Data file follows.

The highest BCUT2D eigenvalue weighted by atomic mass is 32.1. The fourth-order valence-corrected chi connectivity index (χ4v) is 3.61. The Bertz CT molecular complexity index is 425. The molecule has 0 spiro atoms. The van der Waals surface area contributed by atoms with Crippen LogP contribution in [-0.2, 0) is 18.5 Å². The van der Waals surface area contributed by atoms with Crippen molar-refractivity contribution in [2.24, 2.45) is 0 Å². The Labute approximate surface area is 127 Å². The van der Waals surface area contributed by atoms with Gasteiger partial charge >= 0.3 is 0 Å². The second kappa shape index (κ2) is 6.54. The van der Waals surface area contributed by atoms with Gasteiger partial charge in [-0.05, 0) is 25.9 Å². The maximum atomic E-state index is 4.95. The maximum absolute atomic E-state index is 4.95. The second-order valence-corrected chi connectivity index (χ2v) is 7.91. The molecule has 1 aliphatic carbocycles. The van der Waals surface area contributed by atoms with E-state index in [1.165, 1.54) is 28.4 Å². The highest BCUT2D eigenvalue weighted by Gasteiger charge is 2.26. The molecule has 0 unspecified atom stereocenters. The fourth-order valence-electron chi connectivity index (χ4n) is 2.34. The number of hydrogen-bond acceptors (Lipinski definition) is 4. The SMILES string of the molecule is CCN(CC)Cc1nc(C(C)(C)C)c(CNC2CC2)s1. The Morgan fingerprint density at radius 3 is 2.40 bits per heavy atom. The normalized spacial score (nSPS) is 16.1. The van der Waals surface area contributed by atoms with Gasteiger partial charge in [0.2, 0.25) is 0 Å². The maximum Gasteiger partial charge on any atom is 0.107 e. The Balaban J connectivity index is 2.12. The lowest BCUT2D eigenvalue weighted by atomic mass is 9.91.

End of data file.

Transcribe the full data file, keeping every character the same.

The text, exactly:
The highest BCUT2D eigenvalue weighted by atomic mass is 32.1. The fourth-order valence-corrected chi connectivity index (χ4v) is 3.61. The Bertz CT molecular complexity index is 425. The molecule has 0 spiro atoms. The van der Waals surface area contributed by atoms with Crippen LogP contribution in [-0.2, 0) is 18.5 Å². The van der Waals surface area contributed by atoms with Crippen molar-refractivity contribution in [2.24, 2.45) is 0 Å². The Labute approximate surface area is 127 Å². The van der Waals surface area contributed by atoms with Gasteiger partial charge >= 0.3 is 0 Å². The second kappa shape index (κ2) is 6.54. The van der Waals surface area contributed by atoms with Gasteiger partial charge in [-0.05, 0) is 25.9 Å². The maximum atomic E-state index is 4.95. The maximum absolute atomic E-state index is 4.95. The second-order valence-corrected chi connectivity index (χ2v) is 7.91. The molecule has 1 aliphatic carbocycles. The van der Waals surface area contributed by atoms with E-state index in [1.165, 1.54) is 28.4 Å². The highest BCUT2D eigenvalue weighted by Gasteiger charge is 2.26. The molecule has 0 unspecified atom stereocenters. The fourth-order valence-electron chi connectivity index (χ4n) is 2.34. The number of hydrogen-bond acceptors (Lipinski definition) is 4. The SMILES string of the molecule is CCN(CC)Cc1nc(C(C)(C)C)c(CNC2CC2)s1. The Morgan fingerprint density at radius 3 is 2.40 bits per heavy atom. The normalized spacial score (nSPS) is 16.1. The van der Waals surface area contributed by atoms with Gasteiger partial charge in [0.2, 0.25) is 0 Å². The maximum Gasteiger partial charge on any atom is 0.107 e. The Balaban J connectivity index is 2.12. The lowest BCUT2D eigenvalue weighted by atomic mass is 9.91.